On May 20, 2005, the Supreme Court of Texas held that the Texas Civil Commitment of Sexually Violent Predators Act (the Act), Chapter 841, Texas Health and Safety Code, is not punitive and therefore is constitutional.
Michael James Fisher is a civilly committed Texas citizen. He was convicted of two sexual assaults following guilty pleas. He was also hospitalized for psychiatric problems multiple times. On October 25, 2000, Texas petitioned to have him committed as a sexually violent predator (SVP).
The Act allows civil commitment of SVPs, who are defined as persons who have been multiply convicted of – or found not guilty by reason of insanity for – various sex crimes. Civilly committed SVPs are subjected to various restrictions on their housing and movement, are required to attend sex offender treatment programs, and are tracked via GPS ankle monitors.
Seventeen states have enacted legislation to civilly commit SVPs. All but Texas require that the committed SVPs be incarcerated in prison-like facilities. Texas allows outpatient treatment, but may require a committed SVP to reside at a designated halfway house. Only two Texas SVPs are allowed to live away from a halfway house.
The Act allows a prospective SVP to demand a jury trial. Fisher did so, and the jury found that he was an SVP and civilly committed him. During trial, Fisher claimed he was incompetent to stand trial and challenged the constitutionality of the Act as applied to him, alleging it was punitive rather than civil and therefore he was entitled to all of his criminal due process rights. He also challenged the Act and his commitment as unconstitutionally vague and claimed that he was unconstitutionally forced to testify against himself.
A Texas court of appeals held that the Act was "manifestly punitive, both facially and as applied," and therefore unconstitutional as applied to Fisher because he was unable to understand the proceedings against him and unable to cooperate with his attorney in his defense. See: Commitment of Fisher v. State, 123 S.W.3d 828 (Tex.App.-Corpus Christi 2003). The state filed a petition for review with the state Supreme Court.
The Texas Supreme Court reversed the court of appeals, holding that the Act was not punitive and thus was civil, not criminal in nature. Therefore, applying the reasoning of the U.S. Supreme Court in Kansas v. Hendricks, 521 U.S. 346, 117 S.Ct. 2071, 138 L.Ed.2d 501 (1997), persons being committed under the Act were not entitled to criminal due process rights. Every other court which has addressed the constitutionality of civil commitment laws for SVPs in a total of fourteen other states has relied on Hendricks to hold that such laws are civil, not criminal.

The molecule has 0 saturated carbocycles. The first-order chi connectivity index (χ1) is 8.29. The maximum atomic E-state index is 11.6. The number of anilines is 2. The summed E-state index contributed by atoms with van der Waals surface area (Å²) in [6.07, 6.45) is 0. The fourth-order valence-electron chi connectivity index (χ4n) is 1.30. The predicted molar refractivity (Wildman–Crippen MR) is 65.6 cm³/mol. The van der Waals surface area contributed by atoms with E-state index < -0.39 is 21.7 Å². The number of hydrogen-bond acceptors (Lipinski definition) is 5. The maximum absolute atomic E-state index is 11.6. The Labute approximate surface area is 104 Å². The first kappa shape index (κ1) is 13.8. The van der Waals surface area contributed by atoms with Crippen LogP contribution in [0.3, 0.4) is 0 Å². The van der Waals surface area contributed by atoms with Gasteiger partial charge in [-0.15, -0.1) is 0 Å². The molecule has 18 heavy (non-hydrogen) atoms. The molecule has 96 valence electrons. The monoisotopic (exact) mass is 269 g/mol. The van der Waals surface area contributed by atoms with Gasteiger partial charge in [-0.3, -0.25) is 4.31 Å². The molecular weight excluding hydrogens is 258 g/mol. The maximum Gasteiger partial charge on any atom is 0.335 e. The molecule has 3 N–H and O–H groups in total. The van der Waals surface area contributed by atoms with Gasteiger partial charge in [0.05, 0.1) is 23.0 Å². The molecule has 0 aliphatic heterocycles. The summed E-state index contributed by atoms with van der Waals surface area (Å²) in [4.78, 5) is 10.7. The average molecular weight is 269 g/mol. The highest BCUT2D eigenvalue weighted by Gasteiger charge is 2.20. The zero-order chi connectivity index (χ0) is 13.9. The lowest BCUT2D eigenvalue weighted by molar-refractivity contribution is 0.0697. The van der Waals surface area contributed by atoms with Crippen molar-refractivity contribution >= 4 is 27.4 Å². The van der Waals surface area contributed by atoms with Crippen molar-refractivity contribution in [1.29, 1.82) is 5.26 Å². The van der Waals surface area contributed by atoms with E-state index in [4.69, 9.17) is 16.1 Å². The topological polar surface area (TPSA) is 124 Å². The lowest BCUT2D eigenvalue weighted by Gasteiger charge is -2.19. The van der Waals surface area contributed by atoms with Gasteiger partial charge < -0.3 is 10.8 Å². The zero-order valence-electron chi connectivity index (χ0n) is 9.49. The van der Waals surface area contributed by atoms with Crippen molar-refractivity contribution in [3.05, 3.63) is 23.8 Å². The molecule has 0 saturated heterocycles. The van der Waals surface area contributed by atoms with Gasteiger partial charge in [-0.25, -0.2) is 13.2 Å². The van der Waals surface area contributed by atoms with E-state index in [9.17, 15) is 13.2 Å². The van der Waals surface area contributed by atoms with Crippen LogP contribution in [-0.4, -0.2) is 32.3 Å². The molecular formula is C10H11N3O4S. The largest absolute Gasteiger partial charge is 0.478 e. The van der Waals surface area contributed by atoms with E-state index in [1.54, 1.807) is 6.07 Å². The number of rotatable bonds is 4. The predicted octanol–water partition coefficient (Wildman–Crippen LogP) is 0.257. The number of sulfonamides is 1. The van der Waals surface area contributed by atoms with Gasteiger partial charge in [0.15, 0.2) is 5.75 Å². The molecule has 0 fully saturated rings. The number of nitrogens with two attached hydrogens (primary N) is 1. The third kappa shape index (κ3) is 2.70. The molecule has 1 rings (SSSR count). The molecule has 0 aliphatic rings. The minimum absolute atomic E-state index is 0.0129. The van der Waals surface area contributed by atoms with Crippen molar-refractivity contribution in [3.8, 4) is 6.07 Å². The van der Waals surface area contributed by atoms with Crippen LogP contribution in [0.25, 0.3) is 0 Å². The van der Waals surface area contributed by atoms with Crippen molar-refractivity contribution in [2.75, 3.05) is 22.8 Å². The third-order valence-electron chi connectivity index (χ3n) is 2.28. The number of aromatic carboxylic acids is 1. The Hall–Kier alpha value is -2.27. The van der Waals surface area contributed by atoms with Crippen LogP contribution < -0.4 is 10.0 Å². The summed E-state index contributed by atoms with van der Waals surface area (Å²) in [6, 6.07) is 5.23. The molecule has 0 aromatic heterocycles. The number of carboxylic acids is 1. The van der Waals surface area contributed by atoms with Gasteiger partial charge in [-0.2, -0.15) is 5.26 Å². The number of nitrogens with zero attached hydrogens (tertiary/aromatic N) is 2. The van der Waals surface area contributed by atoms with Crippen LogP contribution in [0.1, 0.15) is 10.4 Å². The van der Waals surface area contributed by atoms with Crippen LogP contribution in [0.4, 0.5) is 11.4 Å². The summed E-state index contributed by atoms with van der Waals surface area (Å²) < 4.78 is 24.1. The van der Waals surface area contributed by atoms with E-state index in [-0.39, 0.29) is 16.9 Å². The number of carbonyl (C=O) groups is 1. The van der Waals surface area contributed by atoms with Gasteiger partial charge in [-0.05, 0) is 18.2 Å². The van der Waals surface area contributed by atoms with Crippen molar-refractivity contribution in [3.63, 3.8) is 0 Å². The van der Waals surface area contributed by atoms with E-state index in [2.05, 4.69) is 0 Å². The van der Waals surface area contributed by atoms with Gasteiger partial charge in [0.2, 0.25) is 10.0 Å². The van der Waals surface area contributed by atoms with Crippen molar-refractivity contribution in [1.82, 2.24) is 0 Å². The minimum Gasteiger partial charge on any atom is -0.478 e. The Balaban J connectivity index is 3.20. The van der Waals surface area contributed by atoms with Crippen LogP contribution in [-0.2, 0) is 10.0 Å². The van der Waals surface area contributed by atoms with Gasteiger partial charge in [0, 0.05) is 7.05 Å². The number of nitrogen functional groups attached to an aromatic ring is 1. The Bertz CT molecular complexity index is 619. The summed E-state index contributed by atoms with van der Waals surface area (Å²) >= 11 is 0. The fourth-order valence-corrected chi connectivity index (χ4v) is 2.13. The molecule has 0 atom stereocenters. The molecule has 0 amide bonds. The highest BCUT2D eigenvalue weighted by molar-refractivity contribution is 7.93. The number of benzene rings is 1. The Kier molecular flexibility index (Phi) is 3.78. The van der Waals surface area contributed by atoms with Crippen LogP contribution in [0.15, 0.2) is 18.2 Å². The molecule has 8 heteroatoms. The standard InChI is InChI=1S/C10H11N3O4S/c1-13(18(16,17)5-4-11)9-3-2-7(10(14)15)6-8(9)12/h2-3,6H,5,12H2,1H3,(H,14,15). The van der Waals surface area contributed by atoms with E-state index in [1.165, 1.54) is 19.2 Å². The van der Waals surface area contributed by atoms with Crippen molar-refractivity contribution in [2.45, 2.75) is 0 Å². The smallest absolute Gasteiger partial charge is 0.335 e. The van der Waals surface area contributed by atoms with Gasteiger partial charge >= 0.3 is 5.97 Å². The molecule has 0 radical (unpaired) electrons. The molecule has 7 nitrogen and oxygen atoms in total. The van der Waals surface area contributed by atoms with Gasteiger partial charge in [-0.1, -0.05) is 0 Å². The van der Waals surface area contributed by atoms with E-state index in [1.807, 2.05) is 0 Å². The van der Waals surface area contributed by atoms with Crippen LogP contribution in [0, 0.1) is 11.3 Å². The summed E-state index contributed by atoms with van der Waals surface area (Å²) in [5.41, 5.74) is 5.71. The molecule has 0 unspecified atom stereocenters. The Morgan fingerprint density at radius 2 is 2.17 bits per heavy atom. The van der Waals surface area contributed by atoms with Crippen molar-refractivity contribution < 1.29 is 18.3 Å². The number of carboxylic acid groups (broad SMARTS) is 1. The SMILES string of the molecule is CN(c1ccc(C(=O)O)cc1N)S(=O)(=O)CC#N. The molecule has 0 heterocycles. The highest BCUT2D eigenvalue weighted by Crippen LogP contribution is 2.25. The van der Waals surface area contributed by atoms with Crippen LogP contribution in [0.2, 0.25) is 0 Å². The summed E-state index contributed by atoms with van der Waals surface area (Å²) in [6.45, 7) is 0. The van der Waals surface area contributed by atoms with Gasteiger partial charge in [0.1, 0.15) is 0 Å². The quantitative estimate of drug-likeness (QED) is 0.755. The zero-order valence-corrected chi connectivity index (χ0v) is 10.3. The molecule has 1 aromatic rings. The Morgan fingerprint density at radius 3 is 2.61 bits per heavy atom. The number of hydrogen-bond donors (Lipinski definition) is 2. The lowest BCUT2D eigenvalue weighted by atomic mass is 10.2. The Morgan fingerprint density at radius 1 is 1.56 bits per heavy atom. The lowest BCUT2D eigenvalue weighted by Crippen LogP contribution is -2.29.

The Texas Supreme Court also held the Act was not unconstitutionally vague. Furthermore, the statute, which does not require SVPs to live in secure facilities, is much less severe than the Kansas SVP civil commitment statute that the U.S. Supreme Court upheld in Hendricks. At least fourteen other states require secure facility commitment for SVPs (see State-by-State Comparison of the Civil Commitment of Sexually Violent Predators at http://www.tdh.state.tx.us/hcqs/plcicsot_svpchart.doc).
The state Supreme Court noted that a Texas civilly committed SVP who violates a condition of commitment could be prosecuted for committing a third-degree felony. Thus, the Act is paradoxically less restrictive and more restrictive than its out-of-state counterparts. Finding that the initial freedom afforded SVPs under the Act trumps the increased punishment for violations, the Texas Supreme Court reversed the court of appeals and entered a judgment civilly committing Fisher. See: In re Commitment of Fisher, 164 S.W.3d 637 (Tex. 2005); cert. denied, 126 S.Ct. 428.
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Related legal case
In re Commitment of Fisher
|Cite||164 SW3d 637 (TX 2005); cert. denied, 126 SCt 428|
|Level||State Supreme Court|